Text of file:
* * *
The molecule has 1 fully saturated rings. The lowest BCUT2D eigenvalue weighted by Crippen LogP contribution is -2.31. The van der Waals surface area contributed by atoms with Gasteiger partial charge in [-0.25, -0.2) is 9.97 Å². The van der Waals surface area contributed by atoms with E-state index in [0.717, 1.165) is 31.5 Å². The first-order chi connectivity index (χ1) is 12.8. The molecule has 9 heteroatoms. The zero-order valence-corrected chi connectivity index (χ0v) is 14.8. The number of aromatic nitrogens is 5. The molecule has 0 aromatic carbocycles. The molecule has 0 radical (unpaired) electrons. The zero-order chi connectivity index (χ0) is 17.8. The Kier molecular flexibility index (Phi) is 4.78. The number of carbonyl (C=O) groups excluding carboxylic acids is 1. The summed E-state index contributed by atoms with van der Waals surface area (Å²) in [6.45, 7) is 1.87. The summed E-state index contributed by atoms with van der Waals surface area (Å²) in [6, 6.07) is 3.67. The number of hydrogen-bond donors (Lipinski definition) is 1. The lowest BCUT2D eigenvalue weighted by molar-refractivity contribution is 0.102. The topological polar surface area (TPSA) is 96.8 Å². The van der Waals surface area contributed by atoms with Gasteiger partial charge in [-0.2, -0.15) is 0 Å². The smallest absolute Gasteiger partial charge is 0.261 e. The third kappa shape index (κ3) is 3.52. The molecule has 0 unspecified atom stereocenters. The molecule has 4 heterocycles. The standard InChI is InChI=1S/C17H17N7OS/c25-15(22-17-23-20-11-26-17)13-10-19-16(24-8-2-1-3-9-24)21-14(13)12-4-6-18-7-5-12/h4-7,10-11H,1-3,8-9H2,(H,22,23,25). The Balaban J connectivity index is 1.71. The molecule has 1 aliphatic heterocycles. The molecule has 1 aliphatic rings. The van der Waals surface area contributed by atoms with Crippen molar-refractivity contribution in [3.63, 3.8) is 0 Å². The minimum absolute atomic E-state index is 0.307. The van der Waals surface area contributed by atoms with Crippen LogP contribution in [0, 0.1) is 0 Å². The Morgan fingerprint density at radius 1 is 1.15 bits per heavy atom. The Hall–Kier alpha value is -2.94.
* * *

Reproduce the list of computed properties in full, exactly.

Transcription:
The molecule has 1 fully saturated rings. The lowest BCUT2D eigenvalue weighted by Crippen LogP contribution is -2.31. The van der Waals surface area contributed by atoms with Gasteiger partial charge in [-0.25, -0.2) is 9.97 Å². The van der Waals surface area contributed by atoms with E-state index in [0.717, 1.165) is 31.5 Å². The first-order chi connectivity index (χ1) is 12.8. The molecule has 9 heteroatoms. The zero-order valence-corrected chi connectivity index (χ0v) is 14.8. The number of aromatic nitrogens is 5. The molecule has 0 aromatic carbocycles. The molecule has 0 radical (unpaired) electrons. The zero-order chi connectivity index (χ0) is 17.8. The Kier molecular flexibility index (Phi) is 4.78. The number of carbonyl (C=O) groups excluding carboxylic acids is 1. The summed E-state index contributed by atoms with van der Waals surface area (Å²) in [6.45, 7) is 1.87. The summed E-state index contributed by atoms with van der Waals surface area (Å²) in [6, 6.07) is 3.67. The number of hydrogen-bond donors (Lipinski definition) is 1. The lowest BCUT2D eigenvalue weighted by molar-refractivity contribution is 0.102. The topological polar surface area (TPSA) is 96.8 Å². The van der Waals surface area contributed by atoms with Gasteiger partial charge in [-0.2, -0.15) is 0 Å². The smallest absolute Gasteiger partial charge is 0.261 e. The third kappa shape index (κ3) is 3.52. The molecule has 0 unspecified atom stereocenters. The molecule has 4 heterocycles. The standard InChI is InChI=1S/C17H17N7OS/c25-15(22-17-23-20-11-26-17)13-10-19-16(24-8-2-1-3-9-24)21-14(13)12-4-6-18-7-5-12/h4-7,10-11H,1-3,8-9H2,(H,22,23,25). The Balaban J connectivity index is 1.71. The molecule has 1 aliphatic heterocycles. The molecule has 1 aliphatic rings. The van der Waals surface area contributed by atoms with Crippen molar-refractivity contribution in [3.63, 3.8) is 0 Å². The minimum absolute atomic E-state index is 0.307. The van der Waals surface area contributed by atoms with Crippen LogP contribution in [0, 0.1) is 0 Å². The Morgan fingerprint density at radius 1 is 1.15 bits per heavy atom. The Hall–Kier alpha value is -2.94.